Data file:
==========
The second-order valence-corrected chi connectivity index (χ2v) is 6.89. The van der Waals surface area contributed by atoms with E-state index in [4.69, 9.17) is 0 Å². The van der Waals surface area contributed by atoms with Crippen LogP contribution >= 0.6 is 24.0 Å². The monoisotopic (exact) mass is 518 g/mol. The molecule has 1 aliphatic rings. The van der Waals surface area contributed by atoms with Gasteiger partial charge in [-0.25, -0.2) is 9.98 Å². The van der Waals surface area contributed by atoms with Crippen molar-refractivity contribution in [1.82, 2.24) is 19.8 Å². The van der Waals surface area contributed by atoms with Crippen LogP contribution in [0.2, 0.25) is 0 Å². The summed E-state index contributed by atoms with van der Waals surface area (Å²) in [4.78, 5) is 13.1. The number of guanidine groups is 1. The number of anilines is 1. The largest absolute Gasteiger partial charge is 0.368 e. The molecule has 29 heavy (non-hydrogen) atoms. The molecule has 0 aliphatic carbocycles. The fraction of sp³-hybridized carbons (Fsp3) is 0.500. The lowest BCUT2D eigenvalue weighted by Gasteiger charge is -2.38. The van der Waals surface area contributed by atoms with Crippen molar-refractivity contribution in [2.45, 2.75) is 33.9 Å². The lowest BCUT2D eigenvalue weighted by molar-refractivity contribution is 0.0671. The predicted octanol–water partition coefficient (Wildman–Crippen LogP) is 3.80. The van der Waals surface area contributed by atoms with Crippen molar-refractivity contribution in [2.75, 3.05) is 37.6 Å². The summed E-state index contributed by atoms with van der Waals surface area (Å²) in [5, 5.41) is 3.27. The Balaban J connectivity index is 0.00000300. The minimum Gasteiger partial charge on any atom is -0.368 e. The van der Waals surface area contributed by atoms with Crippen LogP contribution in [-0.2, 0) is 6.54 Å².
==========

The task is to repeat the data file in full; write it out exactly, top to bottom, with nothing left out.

The second-order valence-corrected chi connectivity index (χ2v) is 6.89. The van der Waals surface area contributed by atoms with E-state index in [4.69, 9.17) is 0 Å². The van der Waals surface area contributed by atoms with Crippen LogP contribution >= 0.6 is 24.0 Å². The monoisotopic (exact) mass is 518 g/mol. The molecule has 1 aliphatic rings. The van der Waals surface area contributed by atoms with Gasteiger partial charge in [-0.25, -0.2) is 9.98 Å². The van der Waals surface area contributed by atoms with Crippen molar-refractivity contribution in [1.82, 2.24) is 19.8 Å². The van der Waals surface area contributed by atoms with Crippen LogP contribution in [0.2, 0.25) is 0 Å². The summed E-state index contributed by atoms with van der Waals surface area (Å²) in [4.78, 5) is 13.1. The number of guanidine groups is 1. The number of anilines is 1. The largest absolute Gasteiger partial charge is 0.368 e. The molecule has 29 heavy (non-hydrogen) atoms. The molecule has 0 aliphatic carbocycles. The fraction of sp³-hybridized carbons (Fsp3) is 0.500. The lowest BCUT2D eigenvalue weighted by Gasteiger charge is -2.38. The van der Waals surface area contributed by atoms with Crippen molar-refractivity contribution in [2.45, 2.75) is 33.9 Å². The lowest BCUT2D eigenvalue weighted by molar-refractivity contribution is 0.0671. The predicted octanol–water partition coefficient (Wildman–Crippen LogP) is 3.80. The van der Waals surface area contributed by atoms with Crippen molar-refractivity contribution in [2.75, 3.05) is 37.6 Å². The summed E-state index contributed by atoms with van der Waals surface area (Å²) in [5, 5.41) is 3.27. The Balaban J connectivity index is 0.00000300. The minimum Gasteiger partial charge on any atom is -0.368 e. The van der Waals surface area contributed by atoms with Crippen LogP contribution in [-0.2, 0) is 6.54 Å².